One of the night’s more testy exchanges involved Hebert challenging the company on new cart delivery and replacements for damaged receptacles. Residents who have gone a month or more without a cart were told by Republic employees to use a neighbor’s trash container while they waited, Hebert said. Sytsma, however, insisted that Republic has purchased two truckloads of new carts per month (each with 550 carts) for the past several months at a cost of $60,000 a month. 

“So you have carts in stock?” Hebert persisted. 

“Ma’am, we run three cart routes every day,” Sytsma said. “I think last month we ran an additional three cart routes.”

When the Republic reps advised Hebert that the call center had given her bad information about cart availability, she shot back: “That information was given from your team to my Public Works team locally, not from a call center,” she said. Councilman Pat Lewis also contradicted Sytsma’s claims, saying he personally visited the company’s office Friday and was told it did not have replacement lids and carts in stock.

When Hebert told the company representative that several residents have sent her videos showing trash and recycling going into the same trucks, Dixon insisted mixing waste streams are not allowed and would result in repercussions for the employees. “If you see that this is happening, we definitely want the video,” Dixon said. A source with knowledge of the company’s operations tells me that multiple cameras on Republic’s trucks would be able to confirm whether this is a persistent or ongoing problem.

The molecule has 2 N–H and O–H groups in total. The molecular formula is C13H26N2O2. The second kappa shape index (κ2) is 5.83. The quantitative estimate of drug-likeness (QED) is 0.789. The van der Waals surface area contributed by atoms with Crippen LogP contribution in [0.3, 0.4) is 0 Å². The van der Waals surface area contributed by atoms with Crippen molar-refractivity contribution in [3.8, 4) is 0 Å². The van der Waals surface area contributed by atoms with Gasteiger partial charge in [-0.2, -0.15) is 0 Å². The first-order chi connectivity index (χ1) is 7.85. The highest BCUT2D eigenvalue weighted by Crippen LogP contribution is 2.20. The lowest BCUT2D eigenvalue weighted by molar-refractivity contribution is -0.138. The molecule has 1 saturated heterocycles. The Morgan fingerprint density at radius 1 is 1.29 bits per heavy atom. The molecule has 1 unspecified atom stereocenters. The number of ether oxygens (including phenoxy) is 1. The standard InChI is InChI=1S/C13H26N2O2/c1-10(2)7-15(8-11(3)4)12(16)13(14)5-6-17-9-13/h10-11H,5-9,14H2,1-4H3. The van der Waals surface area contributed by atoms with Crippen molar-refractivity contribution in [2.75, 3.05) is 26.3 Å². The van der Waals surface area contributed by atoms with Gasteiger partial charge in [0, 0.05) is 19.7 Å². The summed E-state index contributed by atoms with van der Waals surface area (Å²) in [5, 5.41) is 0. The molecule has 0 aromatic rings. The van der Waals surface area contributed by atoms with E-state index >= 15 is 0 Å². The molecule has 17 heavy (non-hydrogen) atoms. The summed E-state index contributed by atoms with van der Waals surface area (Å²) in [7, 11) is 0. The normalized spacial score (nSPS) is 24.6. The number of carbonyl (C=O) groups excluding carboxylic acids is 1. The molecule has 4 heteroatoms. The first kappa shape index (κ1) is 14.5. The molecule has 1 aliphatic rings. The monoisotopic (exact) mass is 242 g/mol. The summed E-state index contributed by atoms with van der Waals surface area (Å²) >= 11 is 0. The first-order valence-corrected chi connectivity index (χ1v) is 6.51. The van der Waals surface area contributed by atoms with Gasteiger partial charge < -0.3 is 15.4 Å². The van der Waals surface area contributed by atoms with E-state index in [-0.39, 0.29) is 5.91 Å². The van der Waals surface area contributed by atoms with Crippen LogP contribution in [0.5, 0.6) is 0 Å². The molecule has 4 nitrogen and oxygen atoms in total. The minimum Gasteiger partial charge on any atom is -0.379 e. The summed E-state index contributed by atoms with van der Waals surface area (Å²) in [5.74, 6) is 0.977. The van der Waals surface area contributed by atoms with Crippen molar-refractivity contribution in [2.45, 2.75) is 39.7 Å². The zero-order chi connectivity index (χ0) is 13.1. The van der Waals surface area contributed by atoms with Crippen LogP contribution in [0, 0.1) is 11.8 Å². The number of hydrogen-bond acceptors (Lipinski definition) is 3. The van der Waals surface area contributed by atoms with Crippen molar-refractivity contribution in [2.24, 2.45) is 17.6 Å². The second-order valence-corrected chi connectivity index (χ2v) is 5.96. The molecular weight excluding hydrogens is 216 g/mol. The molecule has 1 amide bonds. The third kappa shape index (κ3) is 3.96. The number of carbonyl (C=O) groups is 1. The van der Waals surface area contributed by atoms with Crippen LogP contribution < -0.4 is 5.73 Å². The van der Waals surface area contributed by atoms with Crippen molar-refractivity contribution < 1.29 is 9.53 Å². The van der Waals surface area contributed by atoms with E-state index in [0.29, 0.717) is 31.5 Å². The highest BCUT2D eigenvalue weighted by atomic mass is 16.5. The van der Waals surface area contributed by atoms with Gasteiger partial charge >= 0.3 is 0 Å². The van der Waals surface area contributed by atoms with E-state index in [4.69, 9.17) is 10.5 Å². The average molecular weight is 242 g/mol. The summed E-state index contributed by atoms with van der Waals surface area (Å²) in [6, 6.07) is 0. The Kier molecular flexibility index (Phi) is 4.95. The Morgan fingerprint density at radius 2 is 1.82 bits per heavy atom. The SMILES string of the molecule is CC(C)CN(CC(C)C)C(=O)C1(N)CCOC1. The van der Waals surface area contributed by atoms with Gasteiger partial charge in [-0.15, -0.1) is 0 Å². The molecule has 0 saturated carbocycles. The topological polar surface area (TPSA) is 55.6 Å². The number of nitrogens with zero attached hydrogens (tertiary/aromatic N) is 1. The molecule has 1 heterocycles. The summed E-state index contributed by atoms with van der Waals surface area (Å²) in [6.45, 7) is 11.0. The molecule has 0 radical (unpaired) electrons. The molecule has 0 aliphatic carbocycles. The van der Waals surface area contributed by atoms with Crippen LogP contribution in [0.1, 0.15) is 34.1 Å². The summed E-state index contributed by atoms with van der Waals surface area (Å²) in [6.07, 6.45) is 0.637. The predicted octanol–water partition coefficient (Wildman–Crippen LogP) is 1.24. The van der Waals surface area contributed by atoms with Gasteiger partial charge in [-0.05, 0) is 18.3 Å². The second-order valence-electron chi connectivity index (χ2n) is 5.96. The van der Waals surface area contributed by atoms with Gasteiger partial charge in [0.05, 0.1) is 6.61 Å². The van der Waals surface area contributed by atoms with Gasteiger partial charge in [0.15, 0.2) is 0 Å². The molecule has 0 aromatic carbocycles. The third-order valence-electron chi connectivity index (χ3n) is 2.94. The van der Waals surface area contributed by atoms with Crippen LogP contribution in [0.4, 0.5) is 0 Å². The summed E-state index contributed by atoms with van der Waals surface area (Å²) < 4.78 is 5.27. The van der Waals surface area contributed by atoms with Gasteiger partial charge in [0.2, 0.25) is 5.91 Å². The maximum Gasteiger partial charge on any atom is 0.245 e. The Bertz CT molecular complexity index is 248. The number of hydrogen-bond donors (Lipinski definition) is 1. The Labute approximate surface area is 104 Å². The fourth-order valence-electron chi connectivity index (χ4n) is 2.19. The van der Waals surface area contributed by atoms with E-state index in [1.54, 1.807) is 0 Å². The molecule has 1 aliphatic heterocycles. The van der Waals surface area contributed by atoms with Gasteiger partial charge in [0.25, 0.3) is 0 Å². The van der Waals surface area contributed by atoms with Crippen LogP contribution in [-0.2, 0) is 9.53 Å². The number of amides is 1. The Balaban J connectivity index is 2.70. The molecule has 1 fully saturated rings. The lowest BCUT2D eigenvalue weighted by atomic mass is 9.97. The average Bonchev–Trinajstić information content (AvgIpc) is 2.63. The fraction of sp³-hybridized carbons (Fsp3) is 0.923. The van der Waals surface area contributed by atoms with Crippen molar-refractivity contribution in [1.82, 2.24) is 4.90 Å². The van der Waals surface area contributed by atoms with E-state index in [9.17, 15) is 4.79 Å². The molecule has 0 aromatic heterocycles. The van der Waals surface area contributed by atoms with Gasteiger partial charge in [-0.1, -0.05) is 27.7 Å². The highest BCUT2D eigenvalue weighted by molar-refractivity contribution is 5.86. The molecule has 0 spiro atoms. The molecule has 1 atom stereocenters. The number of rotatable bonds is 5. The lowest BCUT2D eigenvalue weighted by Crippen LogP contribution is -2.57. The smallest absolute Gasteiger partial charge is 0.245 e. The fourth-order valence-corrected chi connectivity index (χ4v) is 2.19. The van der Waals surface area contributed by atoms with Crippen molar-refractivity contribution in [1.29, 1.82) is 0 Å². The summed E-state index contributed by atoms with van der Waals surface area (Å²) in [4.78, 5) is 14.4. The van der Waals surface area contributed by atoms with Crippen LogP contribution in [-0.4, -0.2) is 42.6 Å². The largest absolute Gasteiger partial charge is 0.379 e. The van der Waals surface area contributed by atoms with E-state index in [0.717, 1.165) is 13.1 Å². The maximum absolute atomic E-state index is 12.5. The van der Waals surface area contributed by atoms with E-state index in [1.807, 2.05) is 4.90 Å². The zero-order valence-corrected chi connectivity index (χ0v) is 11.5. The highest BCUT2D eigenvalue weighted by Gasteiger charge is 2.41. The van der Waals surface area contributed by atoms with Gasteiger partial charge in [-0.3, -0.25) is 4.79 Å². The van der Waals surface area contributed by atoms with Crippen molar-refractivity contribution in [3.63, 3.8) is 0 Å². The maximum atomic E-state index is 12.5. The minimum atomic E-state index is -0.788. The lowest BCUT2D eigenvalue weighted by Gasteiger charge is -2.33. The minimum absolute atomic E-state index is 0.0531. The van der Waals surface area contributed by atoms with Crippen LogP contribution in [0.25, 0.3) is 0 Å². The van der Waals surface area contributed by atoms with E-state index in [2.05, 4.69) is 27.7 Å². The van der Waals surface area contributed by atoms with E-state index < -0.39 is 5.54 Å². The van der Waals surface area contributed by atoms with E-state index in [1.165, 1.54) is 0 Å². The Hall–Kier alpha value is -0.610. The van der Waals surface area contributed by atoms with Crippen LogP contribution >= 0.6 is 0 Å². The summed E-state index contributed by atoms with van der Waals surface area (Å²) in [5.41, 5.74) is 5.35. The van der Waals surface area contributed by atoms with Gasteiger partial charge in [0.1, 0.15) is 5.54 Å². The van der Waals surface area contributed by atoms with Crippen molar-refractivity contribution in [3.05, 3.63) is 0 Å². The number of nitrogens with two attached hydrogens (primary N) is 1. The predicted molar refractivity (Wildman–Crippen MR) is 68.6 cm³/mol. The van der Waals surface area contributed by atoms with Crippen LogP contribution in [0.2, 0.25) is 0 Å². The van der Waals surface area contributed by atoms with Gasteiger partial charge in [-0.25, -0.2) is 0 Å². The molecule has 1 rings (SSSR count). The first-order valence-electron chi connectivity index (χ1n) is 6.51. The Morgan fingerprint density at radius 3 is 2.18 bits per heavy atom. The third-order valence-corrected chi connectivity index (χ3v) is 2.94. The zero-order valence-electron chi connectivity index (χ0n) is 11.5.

LCG Public Works Director Mark Dubroc was the lone LCG voice defending the company, saying it has been responsive to his department and believes it is well-intentioned. He says the company is not in default of the contract, is paying its fines and responding to complaints. “Every business endeavor has its ebbs and flows,” Dubroc said.

“The contract is the contract that we have,” Dubroc added. “If I wrote the contract again today, I might do it a little differently, but then they might not sign it.”

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News + Notes
Line chart increasing until arrow breaks

Latest job numbers show Lafayette’s oil economy is still shrinking

The gist: Recent employment numbers from the state workforce commission show an increase in jobs in the Lafayette area. But those same numbers show continued job losses in Lafayette’s oil and gas industry. It doesn’t appear to have bottomed out yet. 

2 min read

2,400 is the number of jobs added in June 2019. The biggest gainer was Leisure and Hospitality jobs — the service industry, essentially — which added 1,100 jobs. Education and Health Services added 500, the next biggest growth sector.

200 is the number of jobs lost in Mining and Logging, the segment that accounts for the oil industry. Construction took the most losses with a reduction of 300.

Roughly 12,000 mining jobs have been lost since 2014 — a 50% decline. That means Lafayette has lost more than 10,000 oil and gas jobs in the last five years. The oil and gas industry used to directly account for 10.6% of all jobs in Lafayette, but now that total is down to 6.6%.